The feedback on the microphone whistled through the room. “Uh, testing, uh, will the parent or parents of Simon Rocker please come by the office before the evening is over.” Marge Steward, Principal at Elmhurst Elementary set the old microphone down on the wooden desk.
“What’s Simon done?” Phyllis Schuster, the elementary P.E. teacher leaned against the office door. “That is one strange little boy.”
Marge leaned back in her chair. “Nothing really, but I just wanted to meet these people or at least the one responsible, that is one serious child.” The parent-teacher night had started as a great success. Most of the elementary school parents showed up with sibling in tow. Toward the end of the evening Marge had managed a chance to slip into her office to get off her feet.
“Excuse me.” A voice behind the P.E. teacher squeaked though.
“Oh, excuse me,” said Phyllis, “I’m just leaving.” The P.E. teacher disappeared into the hallway.
“Yes, ma’am?” Marge wheeled back from her desk and stood up. She tried to smile warmly.
“Someone asked for Simon Rocker’s parent to come to the office. I guess that’s me.”
Marge looked over the woman before her. She can’t be over twenty years old. “You’re his parent?”
The woman blushed and tipped her chin. “I’m his guardian, his oldest sister.”
Marge motioned to a chair. “Oldest?”
“Yes, ma’am. Did you want to see me?”
“Uh, how many, uh, I mean, yes I wanted to chat with you. Uh, about Simon.” Marge eased into her desk chair. “I’m Marge Stewart, Principal here.”
“Is he in trouble?”
“Well, no, we just need to chat.”
“Good, that is I’m glad he’s not in trouble. Chat? What about?”
“Just curious, is all. Simon is very quiet; although he speaks to other children, he seems very guarded and serious. Is there something we can help with, uh Miss uh…” Marge’s short psychological training was telling her that maybe there was something of which the school should be aware.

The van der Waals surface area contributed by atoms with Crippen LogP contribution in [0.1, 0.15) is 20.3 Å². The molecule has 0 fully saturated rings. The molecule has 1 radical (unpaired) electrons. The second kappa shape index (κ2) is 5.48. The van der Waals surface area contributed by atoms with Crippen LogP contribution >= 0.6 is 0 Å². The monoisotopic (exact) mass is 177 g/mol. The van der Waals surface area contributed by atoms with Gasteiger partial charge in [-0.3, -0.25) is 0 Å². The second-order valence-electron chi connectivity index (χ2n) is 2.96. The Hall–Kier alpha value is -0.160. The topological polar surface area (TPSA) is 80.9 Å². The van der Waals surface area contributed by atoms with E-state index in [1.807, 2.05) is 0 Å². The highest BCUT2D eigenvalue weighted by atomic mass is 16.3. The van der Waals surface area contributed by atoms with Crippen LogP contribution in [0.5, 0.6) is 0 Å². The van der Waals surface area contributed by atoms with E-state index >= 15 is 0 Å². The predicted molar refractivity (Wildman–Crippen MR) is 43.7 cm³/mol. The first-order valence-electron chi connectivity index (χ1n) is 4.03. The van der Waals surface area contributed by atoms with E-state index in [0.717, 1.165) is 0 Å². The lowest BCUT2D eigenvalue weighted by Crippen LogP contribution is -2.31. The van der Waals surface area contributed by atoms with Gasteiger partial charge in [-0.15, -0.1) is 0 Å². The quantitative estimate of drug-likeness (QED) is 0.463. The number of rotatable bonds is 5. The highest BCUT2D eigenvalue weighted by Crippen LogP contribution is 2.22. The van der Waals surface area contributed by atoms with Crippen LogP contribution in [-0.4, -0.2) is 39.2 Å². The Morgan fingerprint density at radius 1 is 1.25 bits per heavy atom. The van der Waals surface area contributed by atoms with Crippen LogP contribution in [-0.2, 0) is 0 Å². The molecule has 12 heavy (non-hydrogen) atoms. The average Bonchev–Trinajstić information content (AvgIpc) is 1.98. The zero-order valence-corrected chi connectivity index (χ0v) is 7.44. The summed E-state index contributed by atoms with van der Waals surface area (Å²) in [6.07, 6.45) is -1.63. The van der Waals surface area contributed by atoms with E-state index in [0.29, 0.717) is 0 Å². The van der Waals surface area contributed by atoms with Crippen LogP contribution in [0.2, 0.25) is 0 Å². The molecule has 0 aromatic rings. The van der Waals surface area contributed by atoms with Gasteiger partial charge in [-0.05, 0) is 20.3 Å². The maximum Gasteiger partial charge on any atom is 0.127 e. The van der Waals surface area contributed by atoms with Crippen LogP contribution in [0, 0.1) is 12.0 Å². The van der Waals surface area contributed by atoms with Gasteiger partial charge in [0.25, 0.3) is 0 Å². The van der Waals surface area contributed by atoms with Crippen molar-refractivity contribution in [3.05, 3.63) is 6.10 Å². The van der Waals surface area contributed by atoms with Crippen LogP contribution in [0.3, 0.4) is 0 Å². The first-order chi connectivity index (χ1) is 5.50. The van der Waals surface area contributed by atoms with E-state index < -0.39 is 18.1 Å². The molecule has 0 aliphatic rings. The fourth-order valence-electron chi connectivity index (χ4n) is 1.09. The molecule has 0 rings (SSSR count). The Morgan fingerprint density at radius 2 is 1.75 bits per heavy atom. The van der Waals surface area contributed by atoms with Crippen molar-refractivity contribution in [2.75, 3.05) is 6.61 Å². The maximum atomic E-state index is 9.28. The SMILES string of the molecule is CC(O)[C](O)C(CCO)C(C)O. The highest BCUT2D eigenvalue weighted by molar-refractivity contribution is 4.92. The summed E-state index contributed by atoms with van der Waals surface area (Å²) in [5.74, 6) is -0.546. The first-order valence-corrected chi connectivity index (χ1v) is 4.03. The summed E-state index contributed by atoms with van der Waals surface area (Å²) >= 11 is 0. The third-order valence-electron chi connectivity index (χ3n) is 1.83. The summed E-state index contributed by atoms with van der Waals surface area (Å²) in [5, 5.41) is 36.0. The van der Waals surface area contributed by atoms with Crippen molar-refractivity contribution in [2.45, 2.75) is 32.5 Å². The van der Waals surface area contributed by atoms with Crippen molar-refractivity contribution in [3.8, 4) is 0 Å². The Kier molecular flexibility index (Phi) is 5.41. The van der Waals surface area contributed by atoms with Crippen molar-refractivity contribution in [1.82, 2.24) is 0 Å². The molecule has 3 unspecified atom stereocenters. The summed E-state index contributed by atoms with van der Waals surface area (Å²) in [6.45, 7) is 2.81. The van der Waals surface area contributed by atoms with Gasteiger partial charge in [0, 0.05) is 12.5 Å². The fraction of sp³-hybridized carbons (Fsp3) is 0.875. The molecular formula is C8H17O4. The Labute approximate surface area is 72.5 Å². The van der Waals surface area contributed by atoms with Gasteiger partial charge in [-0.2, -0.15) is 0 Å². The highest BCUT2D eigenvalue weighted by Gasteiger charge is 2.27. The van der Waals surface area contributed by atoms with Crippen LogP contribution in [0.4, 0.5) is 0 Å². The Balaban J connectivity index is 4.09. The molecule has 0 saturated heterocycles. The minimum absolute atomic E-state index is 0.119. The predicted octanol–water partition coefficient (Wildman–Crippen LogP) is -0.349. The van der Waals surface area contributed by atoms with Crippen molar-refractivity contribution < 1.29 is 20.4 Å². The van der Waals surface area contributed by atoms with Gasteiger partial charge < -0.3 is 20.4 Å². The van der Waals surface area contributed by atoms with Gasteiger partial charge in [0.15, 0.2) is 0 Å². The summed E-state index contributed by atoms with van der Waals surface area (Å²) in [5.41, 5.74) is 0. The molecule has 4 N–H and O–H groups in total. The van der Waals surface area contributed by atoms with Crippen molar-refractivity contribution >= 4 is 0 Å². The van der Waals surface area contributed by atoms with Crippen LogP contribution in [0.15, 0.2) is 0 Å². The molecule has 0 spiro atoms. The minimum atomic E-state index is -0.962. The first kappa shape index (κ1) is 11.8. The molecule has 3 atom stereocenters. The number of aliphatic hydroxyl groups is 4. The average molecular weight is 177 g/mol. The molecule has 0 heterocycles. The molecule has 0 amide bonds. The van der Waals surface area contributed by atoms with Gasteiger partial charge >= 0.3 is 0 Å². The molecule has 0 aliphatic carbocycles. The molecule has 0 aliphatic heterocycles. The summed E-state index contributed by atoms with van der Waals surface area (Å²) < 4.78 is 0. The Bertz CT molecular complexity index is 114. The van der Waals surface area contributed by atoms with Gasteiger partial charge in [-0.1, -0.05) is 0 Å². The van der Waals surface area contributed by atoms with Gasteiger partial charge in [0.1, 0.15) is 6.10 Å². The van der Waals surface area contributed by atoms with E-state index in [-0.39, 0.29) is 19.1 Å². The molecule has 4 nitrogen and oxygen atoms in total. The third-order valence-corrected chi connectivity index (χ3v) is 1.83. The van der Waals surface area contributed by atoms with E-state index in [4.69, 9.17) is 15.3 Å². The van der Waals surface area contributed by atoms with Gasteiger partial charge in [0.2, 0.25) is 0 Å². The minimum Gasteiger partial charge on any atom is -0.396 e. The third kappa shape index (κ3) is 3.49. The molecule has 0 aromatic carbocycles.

“My name is Julie. I guess I better fill you in a little.”
Marge nervously picked up a pen.
“Here it is in a nut shell. Simon is really my half brother, but he is the youngest. So, when mom split we were kinda left alone. A lady from social services came by and said it was up to me, since I was eighteen at the time.”
“Up to you?”
“Right, I could take the kids, or put them in foster care. That decision was easy. So, I got a job in the deli section of Kroger’s; Bob, my now 20-year-old brother, started work part-time at the Hardware store.” Julie laughed, “Goodwill store is our clothing store. Between the two of us we pay the rent and support the family.”
Marge wrinkled an eye. “Not much to live on.”
“We get by. But, every member of the family has a job. Simon’s job is to go to school and not get fired, or in trouble. Same with his sisters.”
Marge’s curiosity got the best of her. “How many of you …”
Julie interrupted with a laugh, “six others besides Bob and I.” She bit a fingernail. “I get the kids up, breakfast and sack lunches. Bob drives the two oldest to high school on his way to the hardware. I take Simon and his sisters to the church and they deliver them here and pick them up after school.” Julie laughed, “I’m afraid our family is like a bus station.”
“Wow.” Marge leaned forward.
“When I get off work, I take the youngest ones to ball practice, ballet, and piano lessons – all of which our church helps pay for.” Julie figured in her head. “I think that’s about it, but you see it’s a fine balance, and Simon is just doing his job.”
“Any outside life?”
“On Wednesday nights and Sundays we ride the church bus to church. Bob takes night classes at the community college, so he only joins us sometimes.”
Marge gulped. “And how old are you?”
“I’m twenty one.”
“And you have been doing this for three years?
“Julie, I tell you what, I wish I had more parents just like you.”
“Ma’am, I’m just a half sister helping with the kids.”
Marge stood and offered her hand to Julie, “No, honey, you’re a parent if I ever saw one.”
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